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electronic sounds and futuristic special effects. With music

Time:2019-08-12 19:11Shoes websites Click:

Rukmini Devi Arundale Opera House Mumbai Jayalakshmi Eshwar

With a guru like Rukmini Devi Arundale, it was natural for Jayalakshmi Eshwar to explore and reinvent dance in eclectic forms. Last year, it was at the Opera House Mumbai where she blended modernity with the classical in India’s first-of-its-kind fantasy Bharatnatyam transmedia dance opera, Antariksha Sanchar: Transmissions in Space. This time it was Delhi. Akhandalaya: The Unvanquished Rhythm is a 90-minute four-segment composition that translates the rhythms of the universe governing the earth. Like her guru’s art, Eshwar’s work has a spiritual quality.

For the theosophists, Arundale was Jiddu Krishnamurti’s spiritual counterpart. She could even have been President of India had she acceded to prime minister Morarji Desai’s request.

With such a repertoire of experience, Arundale was more than a dancer—she was an interpreter of the cultural, aestethic and creative ethos of the world. This perspective enriched students like Eshwar whose first dance production was under her tutelage at Chennai’s Kalakshetra—The Ramayana (1967). Since then, for five decades, Eshwar had experimented with different formats: solo, groups and multi-stream collaborations in India and abroad. No medium is taboo: she played a Tanjore dancer in the award-winning Kannada film Hamsa Geethe.

The world over, dance technology is a brave new trend: digital choreography programme Dance Designer uses prerecorded stock movements, the Motion Bank is used to create personalised 3D steps using archival scenes, ‘E-Traces’ slippers electronically record foot pressure and movement. Eshwar is part of the movement to globalise Indian art using technology in tradition. The Unvanquished Rhythm was a multimedia sci-fi production which incorporated video game elements, traditional Carnatic music, electronic sounds and futuristic special effects.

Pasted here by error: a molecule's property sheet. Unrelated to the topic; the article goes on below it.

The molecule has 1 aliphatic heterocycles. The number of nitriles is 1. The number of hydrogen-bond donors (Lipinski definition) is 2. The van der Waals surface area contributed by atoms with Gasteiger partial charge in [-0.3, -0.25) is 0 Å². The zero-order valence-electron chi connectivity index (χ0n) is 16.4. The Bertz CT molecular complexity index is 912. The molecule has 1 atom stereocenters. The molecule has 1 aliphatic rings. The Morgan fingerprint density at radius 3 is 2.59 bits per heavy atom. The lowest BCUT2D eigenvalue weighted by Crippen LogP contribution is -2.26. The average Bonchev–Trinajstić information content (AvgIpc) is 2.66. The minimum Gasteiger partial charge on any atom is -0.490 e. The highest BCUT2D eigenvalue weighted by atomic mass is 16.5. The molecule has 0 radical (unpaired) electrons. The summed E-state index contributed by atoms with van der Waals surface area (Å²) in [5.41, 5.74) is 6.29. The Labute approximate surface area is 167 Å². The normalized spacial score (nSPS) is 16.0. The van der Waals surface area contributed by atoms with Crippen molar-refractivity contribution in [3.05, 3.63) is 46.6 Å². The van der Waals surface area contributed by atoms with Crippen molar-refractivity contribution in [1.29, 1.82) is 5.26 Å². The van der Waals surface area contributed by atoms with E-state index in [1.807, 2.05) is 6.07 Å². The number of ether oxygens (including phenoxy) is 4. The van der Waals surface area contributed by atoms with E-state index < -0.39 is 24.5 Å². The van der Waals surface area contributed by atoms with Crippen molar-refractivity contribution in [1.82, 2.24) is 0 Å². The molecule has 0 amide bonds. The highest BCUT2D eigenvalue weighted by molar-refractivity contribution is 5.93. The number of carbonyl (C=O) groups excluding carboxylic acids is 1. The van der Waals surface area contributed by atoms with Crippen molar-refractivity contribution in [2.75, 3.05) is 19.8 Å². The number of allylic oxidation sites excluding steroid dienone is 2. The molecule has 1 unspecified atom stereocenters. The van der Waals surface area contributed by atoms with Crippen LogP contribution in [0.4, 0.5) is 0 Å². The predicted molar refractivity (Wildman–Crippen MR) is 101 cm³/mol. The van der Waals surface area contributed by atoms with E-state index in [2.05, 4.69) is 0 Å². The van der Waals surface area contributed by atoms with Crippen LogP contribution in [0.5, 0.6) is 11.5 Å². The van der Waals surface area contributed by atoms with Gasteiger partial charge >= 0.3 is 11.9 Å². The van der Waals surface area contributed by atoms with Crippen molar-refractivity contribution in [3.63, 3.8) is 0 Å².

With music, sets, history and dance, she played the convergent storyteller of a Tamil fantasy of temples, devis and sci-fi retro machines. This time, too, Akhandalaya stays true to the grammar of classical dance. It took Eshwar and team 12 months to complete Akhandalaya, which, like her Mumbai performance, blends traditional Carnatic and electronic music. The difference between the two is that the Delhi theme is the cyclic relationship between life and Nature.

The choreography technique is Bharatanatyam. Lyrics are Sanskrit. The Vedic enactment of Hindu philosophy in Tamil Sangam literature is the spiritual essence. Eshwar enjoys the challenge of writing a script from scratch, choosing the lyrics and syncing them with music in contemporary form. “It has made me realise that the younger generation does appreciate India’s culture and traditions but becomes passionate about the classical idiom gradually,” she says. She feels the familial oral tradition of India is dying slowly.

The first act of Akhandalaya, ‘The Eternal Rhythm’, depicts the recurring mystery of night and day as well as seasons and planets. The troupe’s movements alternate between fast and slow, set to catchy fusion beats of Hindustani classical, modern and contemporary music.

The second act, ‘Configurations of Rhythm’, has complex patterns expressed through the six yatis: the arrangement of notes and time cycles in different designs and combinations. In the third, ‘Perpetual Rhythm’, Eshwar interprets the unending, sustaining cycle of life—the cyclical journey of water, rain, earth and ocean with the Ganga as the divine allegory. The laya concerns life, hope and joy in the harmonious context of universal rhythm; or the Vedic ‘Ritam’.

For Rukmini Arundale, reinvention was taking Bharatanatyam out of the post-feudal ostracism of the devdasi tradition by bringing refined fabrics and colours to elevate the art form; she was the first mainstream dancer to essay a devdasi role on stage, which horrified critics and audience alike. Eshwar’s reinvention is through technology. But Eshwar uses tech at a basic level, for teaching students abroad by uploading classes, lyrics and answering their questions. She is redefining the guru-shishya parampara thus opening the stage door to new possibilities.

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